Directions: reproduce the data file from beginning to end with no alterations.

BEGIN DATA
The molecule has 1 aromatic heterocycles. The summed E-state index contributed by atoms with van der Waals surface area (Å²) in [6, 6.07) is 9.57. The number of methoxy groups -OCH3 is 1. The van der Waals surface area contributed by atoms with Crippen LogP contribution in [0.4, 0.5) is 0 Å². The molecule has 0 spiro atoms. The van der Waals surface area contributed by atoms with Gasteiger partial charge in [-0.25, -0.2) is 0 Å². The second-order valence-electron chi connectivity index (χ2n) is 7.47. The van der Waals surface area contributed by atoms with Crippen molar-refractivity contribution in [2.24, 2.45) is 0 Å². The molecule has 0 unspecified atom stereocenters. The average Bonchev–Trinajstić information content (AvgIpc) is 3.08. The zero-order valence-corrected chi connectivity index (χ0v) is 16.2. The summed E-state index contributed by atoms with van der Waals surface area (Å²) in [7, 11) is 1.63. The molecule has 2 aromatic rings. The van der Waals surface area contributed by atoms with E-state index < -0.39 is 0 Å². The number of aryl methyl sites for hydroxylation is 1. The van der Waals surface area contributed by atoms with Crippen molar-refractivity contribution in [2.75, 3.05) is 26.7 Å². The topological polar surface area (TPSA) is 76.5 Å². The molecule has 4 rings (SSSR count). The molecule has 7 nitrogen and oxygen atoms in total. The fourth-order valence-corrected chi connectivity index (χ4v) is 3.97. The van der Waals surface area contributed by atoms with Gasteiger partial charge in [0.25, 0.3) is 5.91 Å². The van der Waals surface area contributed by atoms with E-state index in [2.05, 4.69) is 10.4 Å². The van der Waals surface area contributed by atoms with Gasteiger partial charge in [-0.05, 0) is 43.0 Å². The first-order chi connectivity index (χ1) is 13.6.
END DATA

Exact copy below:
The molecule has 1 aromatic heterocycles. The summed E-state index contributed by atoms with van der Waals surface area (Å²) in [6, 6.07) is 9.57. The number of methoxy groups -OCH3 is 1. The van der Waals surface area contributed by atoms with Crippen LogP contribution in [0.4, 0.5) is 0 Å². The molecule has 0 spiro atoms. The van der Waals surface area contributed by atoms with Gasteiger partial charge in [-0.25, -0.2) is 0 Å². The second-order valence-electron chi connectivity index (χ2n) is 7.47. The van der Waals surface area contributed by atoms with Crippen molar-refractivity contribution in [2.24, 2.45) is 0 Å². The molecule has 0 unspecified atom stereocenters. The average Bonchev–Trinajstić information content (AvgIpc) is 3.08. The zero-order valence-corrected chi connectivity index (χ0v) is 16.2. The summed E-state index contributed by atoms with van der Waals surface area (Å²) in [7, 11) is 1.63. The molecule has 2 aromatic rings. The van der Waals surface area contributed by atoms with E-state index < -0.39 is 0 Å². The number of aryl methyl sites for hydroxylation is 1. The van der Waals surface area contributed by atoms with Crippen molar-refractivity contribution in [2.75, 3.05) is 26.7 Å². The topological polar surface area (TPSA) is 76.5 Å². The molecule has 4 rings (SSSR count). The molecule has 7 nitrogen and oxygen atoms in total. The fourth-order valence-corrected chi connectivity index (χ4v) is 3.97. The van der Waals surface area contributed by atoms with Gasteiger partial charge in [0.25, 0.3) is 5.91 Å². The van der Waals surface area contributed by atoms with E-state index in [2.05, 4.69) is 10.4 Å². The van der Waals surface area contributed by atoms with Gasteiger partial charge in [-0.05, 0) is 43.0 Å². The first-order chi connectivity index (χ1) is 13.6.